A library science postgraduate looking for an interesting dissertation topic could do worse than a study of the growth of library camps within the UK, particularly if they have a social sciences kind of background!
Karen McAulay Teaching Artist: Context Setting Study
The purpose of this study is to examine the educational policies, strategies and initiatives influencing how, where, and what I teach, both within my own work setting, and in the wider higher education environment.
My own teaching practice
My teaching practice differs slightly from that of most teaching artists, in various ways. Whilst I am a practising musician in my own right, and currently seconded for 40% of my working week as a postdoctoral researcher to a music research project, the greater proportion of my working week (60%) is spent as Music and Academic Services Librarian at the Royal Conservatoire of Scotland. My workplace teaching generally takes the form of providing library and information support and training to staff and students at all levels from undergraduates to researchers. Occasionally my teaching is more closely aligned to my own subject specialism, when I am invited to provide a Scottish music-related lecture or information skills training to students on the BA in Scottish Music course. In either circumstance, my teaching is primarily of information skills or musicological context to performing artists, rather than teaching performance skills myself. Continue reading Context Setting Study (Academic Librarian)→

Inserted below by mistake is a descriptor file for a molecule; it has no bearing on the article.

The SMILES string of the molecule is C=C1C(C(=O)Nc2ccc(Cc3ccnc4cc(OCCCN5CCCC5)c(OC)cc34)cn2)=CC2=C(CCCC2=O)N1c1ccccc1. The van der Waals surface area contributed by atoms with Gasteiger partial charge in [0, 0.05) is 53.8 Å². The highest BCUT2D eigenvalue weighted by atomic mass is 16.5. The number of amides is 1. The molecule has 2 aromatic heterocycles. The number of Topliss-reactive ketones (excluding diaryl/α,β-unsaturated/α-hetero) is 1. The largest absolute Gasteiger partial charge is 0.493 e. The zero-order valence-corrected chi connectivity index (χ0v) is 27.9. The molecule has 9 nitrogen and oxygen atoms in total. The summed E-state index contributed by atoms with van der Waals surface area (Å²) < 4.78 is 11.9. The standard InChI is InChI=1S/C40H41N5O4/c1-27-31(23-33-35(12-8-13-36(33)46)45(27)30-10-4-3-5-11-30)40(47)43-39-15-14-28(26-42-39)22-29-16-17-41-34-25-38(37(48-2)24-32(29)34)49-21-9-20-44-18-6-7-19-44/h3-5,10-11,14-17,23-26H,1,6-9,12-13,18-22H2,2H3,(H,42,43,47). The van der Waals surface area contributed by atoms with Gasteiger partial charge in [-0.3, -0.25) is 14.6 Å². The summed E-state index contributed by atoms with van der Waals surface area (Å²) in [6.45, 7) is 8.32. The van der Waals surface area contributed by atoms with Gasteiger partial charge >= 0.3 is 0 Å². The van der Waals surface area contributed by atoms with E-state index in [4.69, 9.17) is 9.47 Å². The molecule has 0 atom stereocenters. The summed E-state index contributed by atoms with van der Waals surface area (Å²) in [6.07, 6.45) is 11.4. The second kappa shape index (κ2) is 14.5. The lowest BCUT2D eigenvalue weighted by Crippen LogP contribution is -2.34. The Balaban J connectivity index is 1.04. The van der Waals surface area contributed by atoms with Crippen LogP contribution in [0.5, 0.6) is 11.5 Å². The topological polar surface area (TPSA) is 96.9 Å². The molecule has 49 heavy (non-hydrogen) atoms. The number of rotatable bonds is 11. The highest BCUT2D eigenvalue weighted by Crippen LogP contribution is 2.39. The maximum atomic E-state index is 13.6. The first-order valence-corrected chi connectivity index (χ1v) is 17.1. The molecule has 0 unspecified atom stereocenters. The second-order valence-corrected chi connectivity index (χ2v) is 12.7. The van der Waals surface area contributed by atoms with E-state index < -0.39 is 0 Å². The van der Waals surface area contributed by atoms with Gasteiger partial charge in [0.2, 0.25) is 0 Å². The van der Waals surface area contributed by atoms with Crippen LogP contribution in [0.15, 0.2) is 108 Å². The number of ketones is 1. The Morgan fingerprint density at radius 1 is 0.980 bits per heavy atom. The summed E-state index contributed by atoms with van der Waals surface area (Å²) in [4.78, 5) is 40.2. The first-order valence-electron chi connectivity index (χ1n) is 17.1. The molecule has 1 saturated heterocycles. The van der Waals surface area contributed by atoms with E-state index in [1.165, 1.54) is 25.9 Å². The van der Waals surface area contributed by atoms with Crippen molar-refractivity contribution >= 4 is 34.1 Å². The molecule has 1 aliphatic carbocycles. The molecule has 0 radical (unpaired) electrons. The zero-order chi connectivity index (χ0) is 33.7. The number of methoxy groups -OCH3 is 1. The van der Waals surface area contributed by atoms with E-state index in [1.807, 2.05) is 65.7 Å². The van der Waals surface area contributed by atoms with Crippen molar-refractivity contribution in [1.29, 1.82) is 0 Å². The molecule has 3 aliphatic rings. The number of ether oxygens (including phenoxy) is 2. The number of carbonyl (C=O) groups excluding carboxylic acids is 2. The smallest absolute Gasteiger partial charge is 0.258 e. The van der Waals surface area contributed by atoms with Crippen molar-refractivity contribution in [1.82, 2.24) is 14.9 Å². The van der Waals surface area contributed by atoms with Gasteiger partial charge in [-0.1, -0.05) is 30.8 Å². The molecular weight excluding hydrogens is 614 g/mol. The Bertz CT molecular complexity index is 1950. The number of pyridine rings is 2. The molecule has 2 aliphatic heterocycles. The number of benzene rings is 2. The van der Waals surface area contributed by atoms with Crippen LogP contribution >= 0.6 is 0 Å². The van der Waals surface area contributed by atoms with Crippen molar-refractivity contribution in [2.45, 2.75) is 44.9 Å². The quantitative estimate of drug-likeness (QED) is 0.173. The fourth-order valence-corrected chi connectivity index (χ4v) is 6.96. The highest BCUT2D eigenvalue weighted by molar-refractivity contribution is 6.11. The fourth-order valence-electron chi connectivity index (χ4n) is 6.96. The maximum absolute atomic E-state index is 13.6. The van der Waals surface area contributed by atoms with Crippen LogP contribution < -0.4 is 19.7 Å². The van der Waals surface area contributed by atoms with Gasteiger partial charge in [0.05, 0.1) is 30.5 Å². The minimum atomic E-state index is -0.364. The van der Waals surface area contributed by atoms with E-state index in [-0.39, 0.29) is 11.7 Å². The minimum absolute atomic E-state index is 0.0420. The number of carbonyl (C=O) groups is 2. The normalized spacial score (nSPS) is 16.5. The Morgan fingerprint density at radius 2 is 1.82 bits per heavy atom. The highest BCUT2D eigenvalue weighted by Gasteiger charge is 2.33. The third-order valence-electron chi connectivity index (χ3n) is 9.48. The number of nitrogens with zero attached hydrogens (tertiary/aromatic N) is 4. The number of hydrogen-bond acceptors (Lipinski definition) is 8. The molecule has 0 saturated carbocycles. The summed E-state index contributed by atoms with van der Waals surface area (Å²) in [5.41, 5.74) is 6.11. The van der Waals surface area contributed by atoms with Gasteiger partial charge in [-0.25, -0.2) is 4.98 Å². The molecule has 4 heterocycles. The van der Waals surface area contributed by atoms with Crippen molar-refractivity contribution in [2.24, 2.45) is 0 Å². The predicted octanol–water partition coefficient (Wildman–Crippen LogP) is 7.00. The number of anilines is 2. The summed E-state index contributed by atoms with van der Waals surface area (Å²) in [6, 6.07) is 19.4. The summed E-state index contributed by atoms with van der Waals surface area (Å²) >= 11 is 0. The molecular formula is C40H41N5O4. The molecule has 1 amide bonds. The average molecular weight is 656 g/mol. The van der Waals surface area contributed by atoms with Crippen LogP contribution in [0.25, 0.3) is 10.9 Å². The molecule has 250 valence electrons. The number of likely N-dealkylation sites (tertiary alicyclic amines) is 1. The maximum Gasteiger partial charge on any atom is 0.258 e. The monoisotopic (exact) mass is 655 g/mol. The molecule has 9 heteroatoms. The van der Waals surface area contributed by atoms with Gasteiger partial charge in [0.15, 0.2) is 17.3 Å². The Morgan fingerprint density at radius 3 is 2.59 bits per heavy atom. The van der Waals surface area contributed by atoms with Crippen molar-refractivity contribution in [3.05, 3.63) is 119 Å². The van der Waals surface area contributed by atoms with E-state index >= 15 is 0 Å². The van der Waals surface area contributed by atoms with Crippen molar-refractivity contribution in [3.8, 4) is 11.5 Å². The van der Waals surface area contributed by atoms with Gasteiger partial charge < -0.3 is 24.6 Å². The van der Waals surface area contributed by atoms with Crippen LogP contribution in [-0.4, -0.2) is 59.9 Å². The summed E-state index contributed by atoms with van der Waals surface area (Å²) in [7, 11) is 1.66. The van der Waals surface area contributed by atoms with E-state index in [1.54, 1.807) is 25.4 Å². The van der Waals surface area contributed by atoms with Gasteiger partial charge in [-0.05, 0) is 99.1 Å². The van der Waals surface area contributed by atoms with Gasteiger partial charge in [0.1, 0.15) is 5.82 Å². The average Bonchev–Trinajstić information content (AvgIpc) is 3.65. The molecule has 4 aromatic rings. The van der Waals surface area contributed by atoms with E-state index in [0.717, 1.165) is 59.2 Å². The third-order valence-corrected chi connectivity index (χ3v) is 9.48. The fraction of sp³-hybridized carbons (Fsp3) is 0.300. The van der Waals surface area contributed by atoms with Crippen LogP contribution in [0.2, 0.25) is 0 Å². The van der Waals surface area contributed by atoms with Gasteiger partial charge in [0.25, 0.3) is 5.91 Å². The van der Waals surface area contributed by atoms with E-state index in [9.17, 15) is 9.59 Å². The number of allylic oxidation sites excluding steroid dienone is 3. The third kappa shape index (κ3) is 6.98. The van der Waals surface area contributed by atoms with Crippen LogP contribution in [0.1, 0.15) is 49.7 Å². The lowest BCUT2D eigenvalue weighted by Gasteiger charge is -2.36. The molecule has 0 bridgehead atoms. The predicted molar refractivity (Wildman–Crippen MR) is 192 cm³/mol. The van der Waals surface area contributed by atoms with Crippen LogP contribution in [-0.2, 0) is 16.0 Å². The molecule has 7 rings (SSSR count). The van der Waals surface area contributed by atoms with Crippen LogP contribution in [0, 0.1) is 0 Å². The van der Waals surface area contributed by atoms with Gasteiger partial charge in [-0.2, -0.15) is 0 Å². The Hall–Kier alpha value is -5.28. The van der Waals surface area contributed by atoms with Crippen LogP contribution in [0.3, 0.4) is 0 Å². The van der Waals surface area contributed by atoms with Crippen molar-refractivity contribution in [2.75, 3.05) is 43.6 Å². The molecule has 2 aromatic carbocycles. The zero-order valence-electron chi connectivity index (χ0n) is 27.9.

A blog commenced when I signed up to the Royal Conservatoire of Scotland Teaching Artist short course, Spring 2014